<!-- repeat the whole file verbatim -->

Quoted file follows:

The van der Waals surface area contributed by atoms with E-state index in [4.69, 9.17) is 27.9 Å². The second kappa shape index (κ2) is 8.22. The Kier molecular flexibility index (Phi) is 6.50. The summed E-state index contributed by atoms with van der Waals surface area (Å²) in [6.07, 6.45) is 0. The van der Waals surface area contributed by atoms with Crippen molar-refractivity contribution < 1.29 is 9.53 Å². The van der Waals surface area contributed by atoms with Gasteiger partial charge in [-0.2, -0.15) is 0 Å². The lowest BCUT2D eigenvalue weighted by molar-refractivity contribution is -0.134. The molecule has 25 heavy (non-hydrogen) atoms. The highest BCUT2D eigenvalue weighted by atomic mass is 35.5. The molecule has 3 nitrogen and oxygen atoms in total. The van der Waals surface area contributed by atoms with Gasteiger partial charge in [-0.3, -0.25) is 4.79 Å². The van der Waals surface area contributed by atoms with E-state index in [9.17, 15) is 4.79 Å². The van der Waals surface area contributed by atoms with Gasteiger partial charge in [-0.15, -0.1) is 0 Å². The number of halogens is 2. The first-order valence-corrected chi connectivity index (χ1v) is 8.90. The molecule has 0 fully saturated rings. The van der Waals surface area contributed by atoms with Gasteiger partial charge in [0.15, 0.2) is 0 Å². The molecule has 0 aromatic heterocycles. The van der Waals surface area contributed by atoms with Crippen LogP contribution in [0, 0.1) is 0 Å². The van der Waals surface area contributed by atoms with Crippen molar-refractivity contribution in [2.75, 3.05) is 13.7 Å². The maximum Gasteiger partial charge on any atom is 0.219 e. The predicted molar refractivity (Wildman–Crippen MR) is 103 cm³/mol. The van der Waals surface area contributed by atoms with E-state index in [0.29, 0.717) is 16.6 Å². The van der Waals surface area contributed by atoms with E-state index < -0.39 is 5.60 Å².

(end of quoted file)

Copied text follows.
The van der Waals surface area contributed by atoms with E-state index in [4.69, 9.17) is 27.9 Å². The second kappa shape index (κ2) is 8.22. The Kier molecular flexibility index (Phi) is 6.50. The summed E-state index contributed by atoms with van der Waals surface area (Å²) in [6.07, 6.45) is 0. The van der Waals surface area contributed by atoms with Crippen molar-refractivity contribution < 1.29 is 9.53 Å². The van der Waals surface area contributed by atoms with Gasteiger partial charge in [-0.2, -0.15) is 0 Å². The lowest BCUT2D eigenvalue weighted by molar-refractivity contribution is -0.134. The molecule has 25 heavy (non-hydrogen) atoms. The highest BCUT2D eigenvalue weighted by atomic mass is 35.5. The molecule has 3 nitrogen and oxygen atoms in total. The van der Waals surface area contributed by atoms with Gasteiger partial charge in [-0.3, -0.25) is 4.79 Å². The van der Waals surface area contributed by atoms with E-state index in [9.17, 15) is 4.79 Å². The van der Waals surface area contributed by atoms with Gasteiger partial charge in [-0.15, -0.1) is 0 Å². The number of halogens is 2. The first-order valence-corrected chi connectivity index (χ1v) is 8.90. The molecule has 0 fully saturated rings. The van der Waals surface area contributed by atoms with Gasteiger partial charge in [0.15, 0.2) is 0 Å². The molecule has 0 aromatic heterocycles. The van der Waals surface area contributed by atoms with Crippen LogP contribution in [0, 0.1) is 0 Å². The van der Waals surface area contributed by atoms with Crippen molar-refractivity contribution in [2.75, 3.05) is 13.7 Å². The maximum Gasteiger partial charge on any atom is 0.219 e. The predicted molar refractivity (Wildman–Crippen MR) is 103 cm³/mol. The van der Waals surface area contributed by atoms with E-state index in [0.29, 0.717) is 16.6 Å². The van der Waals surface area contributed by atoms with E-state index < -0.39 is 5.60 Å².